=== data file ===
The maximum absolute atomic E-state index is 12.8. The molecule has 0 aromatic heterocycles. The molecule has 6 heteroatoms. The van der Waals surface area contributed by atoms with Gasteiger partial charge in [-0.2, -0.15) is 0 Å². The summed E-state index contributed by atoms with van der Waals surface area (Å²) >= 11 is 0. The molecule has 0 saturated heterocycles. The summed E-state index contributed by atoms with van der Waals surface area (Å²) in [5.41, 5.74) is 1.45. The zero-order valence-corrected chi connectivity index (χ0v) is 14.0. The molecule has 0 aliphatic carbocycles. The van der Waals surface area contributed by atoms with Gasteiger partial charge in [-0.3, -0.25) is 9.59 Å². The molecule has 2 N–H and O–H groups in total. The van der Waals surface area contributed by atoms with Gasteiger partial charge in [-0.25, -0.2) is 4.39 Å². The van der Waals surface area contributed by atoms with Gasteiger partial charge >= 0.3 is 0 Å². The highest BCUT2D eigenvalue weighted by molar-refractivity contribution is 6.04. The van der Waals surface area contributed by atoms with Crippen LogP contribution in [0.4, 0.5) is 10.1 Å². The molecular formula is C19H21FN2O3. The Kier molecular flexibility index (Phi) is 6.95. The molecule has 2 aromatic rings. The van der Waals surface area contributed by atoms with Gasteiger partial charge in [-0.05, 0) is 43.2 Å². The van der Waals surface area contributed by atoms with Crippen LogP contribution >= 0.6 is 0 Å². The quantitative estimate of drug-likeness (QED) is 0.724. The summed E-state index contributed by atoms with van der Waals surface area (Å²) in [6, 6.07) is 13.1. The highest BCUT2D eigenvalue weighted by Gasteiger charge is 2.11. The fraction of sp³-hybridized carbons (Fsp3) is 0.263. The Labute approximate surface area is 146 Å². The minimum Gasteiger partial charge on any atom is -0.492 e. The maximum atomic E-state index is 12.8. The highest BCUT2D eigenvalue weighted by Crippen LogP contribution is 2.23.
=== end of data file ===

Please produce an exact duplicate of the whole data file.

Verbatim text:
The maximum absolute atomic E-state index is 12.8. The molecule has 0 aromatic heterocycles. The molecule has 6 heteroatoms. The van der Waals surface area contributed by atoms with Gasteiger partial charge in [-0.2, -0.15) is 0 Å². The summed E-state index contributed by atoms with van der Waals surface area (Å²) >= 11 is 0. The molecule has 0 saturated heterocycles. The summed E-state index contributed by atoms with van der Waals surface area (Å²) in [5.41, 5.74) is 1.45. The zero-order valence-corrected chi connectivity index (χ0v) is 14.0. The molecule has 0 aliphatic carbocycles. The van der Waals surface area contributed by atoms with Gasteiger partial charge in [-0.3, -0.25) is 9.59 Å². The molecule has 2 N–H and O–H groups in total. The van der Waals surface area contributed by atoms with Gasteiger partial charge in [-0.25, -0.2) is 4.39 Å². The van der Waals surface area contributed by atoms with Gasteiger partial charge >= 0.3 is 0 Å². The highest BCUT2D eigenvalue weighted by molar-refractivity contribution is 6.04. The van der Waals surface area contributed by atoms with Crippen LogP contribution in [0.4, 0.5) is 10.1 Å². The molecular formula is C19H21FN2O3. The Kier molecular flexibility index (Phi) is 6.95. The molecule has 2 aromatic rings. The van der Waals surface area contributed by atoms with Gasteiger partial charge in [-0.05, 0) is 43.2 Å². The van der Waals surface area contributed by atoms with Crippen LogP contribution >= 0.6 is 0 Å². The quantitative estimate of drug-likeness (QED) is 0.724. The summed E-state index contributed by atoms with van der Waals surface area (Å²) in [6, 6.07) is 13.1. The highest BCUT2D eigenvalue weighted by Gasteiger charge is 2.11. The fraction of sp³-hybridized carbons (Fsp3) is 0.263. The Labute approximate surface area is 146 Å². The minimum Gasteiger partial charge on any atom is -0.492 e. The maximum atomic E-state index is 12.8. The highest BCUT2D eigenvalue weighted by Crippen LogP contribution is 2.23.